Located just 50km away from Cork City centre and with the M8 motorway offering easy access to Ireland's second city, the reality of losing locals to retail outlets on Leeside are obvious - but Margaret Hyland, who runs The Favourite newsagents and The Scullery gift shop in the town, says people support their local shops when they can.

"Where possible, they buy their gifts in Mitchelstown but everyone seems to have their day-out in the run-up to Christmas in either Dublin or Cork. A lot are taken in by the discounts advertised at the major stores, which are hard for smaller retailers to compete with. It's difficult, but you just have to forget about that, work hard and look after your own corner," she says.

But what about cost? Aren't items less expensive online and in major shopping centres than they would be in your average local store?

"No, not necessarily," explains Edward Walsh, whose family owns The Treasure Chest Jewellers and Watchmakers in Mitchelstown.

"A lot of our watches and items of jewellery cost less here than they would down in Cork. With the branded items, there's a recommended retail price so they won't cost more if you buy them locally and you're saving on all the driving, parking fees and stress of going to a larger town or city."

In Lil' boutique, a children's clothes shop, owner Edel Morrissey said it can be difficult to compete with online shopping. "I speak to the couriers who drop stock off here and they tell me they're so busy with online deliveries across rural Ireland. Since online has become popular we see less people even browsing at the shop window."

In Edel's shop, mother Ann Marie Walsh tells me she believes in shopping locally - "I don't particularly like online shopping myself as I like to feel and hold what I'm purchasing, especially when it comes to children's clothes."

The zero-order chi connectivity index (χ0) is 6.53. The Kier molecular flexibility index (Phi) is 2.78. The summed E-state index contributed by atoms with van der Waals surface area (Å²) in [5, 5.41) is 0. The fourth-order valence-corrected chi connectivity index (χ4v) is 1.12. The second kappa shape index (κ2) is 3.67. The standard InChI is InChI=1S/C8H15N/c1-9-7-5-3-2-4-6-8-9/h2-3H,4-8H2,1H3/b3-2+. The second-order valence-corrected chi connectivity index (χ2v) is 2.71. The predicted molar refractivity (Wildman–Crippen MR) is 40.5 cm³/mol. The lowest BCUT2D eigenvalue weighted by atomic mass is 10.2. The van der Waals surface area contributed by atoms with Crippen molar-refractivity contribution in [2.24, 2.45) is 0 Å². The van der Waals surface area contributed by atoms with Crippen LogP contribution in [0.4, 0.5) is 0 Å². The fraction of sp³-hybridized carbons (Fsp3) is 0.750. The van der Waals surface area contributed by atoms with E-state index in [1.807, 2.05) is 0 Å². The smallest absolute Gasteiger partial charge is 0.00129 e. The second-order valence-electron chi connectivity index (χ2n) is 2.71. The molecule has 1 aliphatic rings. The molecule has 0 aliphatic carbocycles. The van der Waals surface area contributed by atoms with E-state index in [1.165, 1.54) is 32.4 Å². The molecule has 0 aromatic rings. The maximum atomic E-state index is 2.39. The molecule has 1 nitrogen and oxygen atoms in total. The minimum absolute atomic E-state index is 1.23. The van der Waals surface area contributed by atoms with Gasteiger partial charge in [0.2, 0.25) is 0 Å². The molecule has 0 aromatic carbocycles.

One rural town which seems to have cracked the Christmas secret of retail is Dungarvan. The Waterford town's Chamber of Commerce is the driving force behind the 'Dungarvan Aglow' initiative, which sees the town's streets and shops cleverly illuminated in the run up to Christmas.

While other regional towns were rummaging in the attic looking for their Christmas lights, Dungarvan had there's switched on - since November 20 - and Jenny Beresford, Business Development Manager with the local Chamber, explains how creating that festive feel has reaped financial rewards.

"Undoubtedly, the initiative works in attracting people into the town. As part of Dungarvan Aglow we run arts and crafts exhibitions, a fairy-door trail for kids and have the 'Elf on the Shelf' selfie competition, where the elf is moved from one shop window to another each day leading up to Christmas; when children find it and take a selfie they can win a prize," she says. "These initiatives attract families to the town, it creates a feel-good factor and we know it has led to increased foot fall in Dungarvan."

Additionally, the Chamber sells around €240,000 worth of vouchers each year, mainly around Christmas, which can only be spent locally.

Retailers in the town don't pay for Christmas street lighting as a grant was secured under the Waterford Leader programme in 2013 and annual rates are used to cover the expense.

"It's certainly a progressive town. Of course rates are a killer but that aside, Dungarvan has done a good job at selling itself," says James Buckley, who owns James Menswear.

Pippa Sweeney of the award-winning The Beach House Gallery, which sells Irish-made gifts, explains that the town's retailers work together to market the town. "It takes a lot of hard work, but we know we're now attracting people from outside of Dungarvan into the town.''

On the square in Dungarvan one shop window catches my eye. In it I spot an archery bow and target, an American football, hurling helmet, dumb-bell weights, school bags, skipping ropes, darts, hockey sticks, a fishing rod and a slingshot.

Inside the family-run All Rounder Sports shop, Marian Moloney explains: "These are the kind of shops that rural towns can provide and we've been here for 40 years. So far things haven't been too busy but we know that in the last two weeks before Christmas we'll be run off our feet here in Dungarvan."

What other rural towns would give for such a complaint.